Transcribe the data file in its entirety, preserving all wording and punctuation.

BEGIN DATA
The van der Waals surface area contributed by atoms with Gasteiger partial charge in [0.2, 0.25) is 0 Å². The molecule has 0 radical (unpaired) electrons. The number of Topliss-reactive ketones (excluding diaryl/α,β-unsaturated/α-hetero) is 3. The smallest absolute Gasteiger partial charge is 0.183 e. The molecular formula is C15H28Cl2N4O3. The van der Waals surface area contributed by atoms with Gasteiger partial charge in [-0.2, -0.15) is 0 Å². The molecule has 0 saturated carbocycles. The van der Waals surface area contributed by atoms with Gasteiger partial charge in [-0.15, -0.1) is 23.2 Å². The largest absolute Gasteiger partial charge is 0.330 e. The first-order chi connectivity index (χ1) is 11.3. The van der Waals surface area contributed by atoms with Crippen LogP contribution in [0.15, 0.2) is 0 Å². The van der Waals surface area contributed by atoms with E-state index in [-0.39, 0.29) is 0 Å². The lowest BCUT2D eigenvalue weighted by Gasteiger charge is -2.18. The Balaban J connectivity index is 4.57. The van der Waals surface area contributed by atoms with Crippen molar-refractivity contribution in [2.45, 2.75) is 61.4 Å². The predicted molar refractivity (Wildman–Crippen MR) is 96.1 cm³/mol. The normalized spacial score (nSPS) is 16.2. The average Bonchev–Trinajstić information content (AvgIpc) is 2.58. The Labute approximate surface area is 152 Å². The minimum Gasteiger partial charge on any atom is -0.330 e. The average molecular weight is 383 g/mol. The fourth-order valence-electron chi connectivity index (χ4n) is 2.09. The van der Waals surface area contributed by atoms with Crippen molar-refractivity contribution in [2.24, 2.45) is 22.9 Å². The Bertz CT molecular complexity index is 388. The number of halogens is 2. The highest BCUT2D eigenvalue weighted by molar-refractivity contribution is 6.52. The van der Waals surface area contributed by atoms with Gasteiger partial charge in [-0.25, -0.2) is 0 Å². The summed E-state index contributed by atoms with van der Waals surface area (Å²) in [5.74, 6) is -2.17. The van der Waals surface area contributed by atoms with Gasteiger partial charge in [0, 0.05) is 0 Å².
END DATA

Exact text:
The van der Waals surface area contributed by atoms with Gasteiger partial charge in [0.2, 0.25) is 0 Å². The molecule has 0 radical (unpaired) electrons. The number of Topliss-reactive ketones (excluding diaryl/α,β-unsaturated/α-hetero) is 3. The smallest absolute Gasteiger partial charge is 0.183 e. The molecular formula is C15H28Cl2N4O3. The van der Waals surface area contributed by atoms with Gasteiger partial charge in [-0.2, -0.15) is 0 Å². The molecule has 0 saturated carbocycles. The van der Waals surface area contributed by atoms with Gasteiger partial charge in [-0.15, -0.1) is 23.2 Å². The largest absolute Gasteiger partial charge is 0.330 e. The first-order chi connectivity index (χ1) is 11.3. The van der Waals surface area contributed by atoms with Crippen LogP contribution in [0.15, 0.2) is 0 Å². The van der Waals surface area contributed by atoms with E-state index in [-0.39, 0.29) is 0 Å². The lowest BCUT2D eigenvalue weighted by Gasteiger charge is -2.18. The Balaban J connectivity index is 4.57. The van der Waals surface area contributed by atoms with Crippen molar-refractivity contribution in [2.45, 2.75) is 61.4 Å². The predicted molar refractivity (Wildman–Crippen MR) is 96.1 cm³/mol. The normalized spacial score (nSPS) is 16.2. The average Bonchev–Trinajstić information content (AvgIpc) is 2.58. The Labute approximate surface area is 152 Å². The minimum Gasteiger partial charge on any atom is -0.330 e. The average molecular weight is 383 g/mol. The fourth-order valence-electron chi connectivity index (χ4n) is 2.09. The van der Waals surface area contributed by atoms with Crippen molar-refractivity contribution in [2.24, 2.45) is 22.9 Å². The Bertz CT molecular complexity index is 388. The number of halogens is 2. The highest BCUT2D eigenvalue weighted by molar-refractivity contribution is 6.52. The van der Waals surface area contributed by atoms with Gasteiger partial charge in [-0.25, -0.2) is 0 Å². The summed E-state index contributed by atoms with van der Waals surface area (Å²) in [5.74, 6) is -2.17. The van der Waals surface area contributed by atoms with Gasteiger partial charge in [0, 0.05) is 0 Å².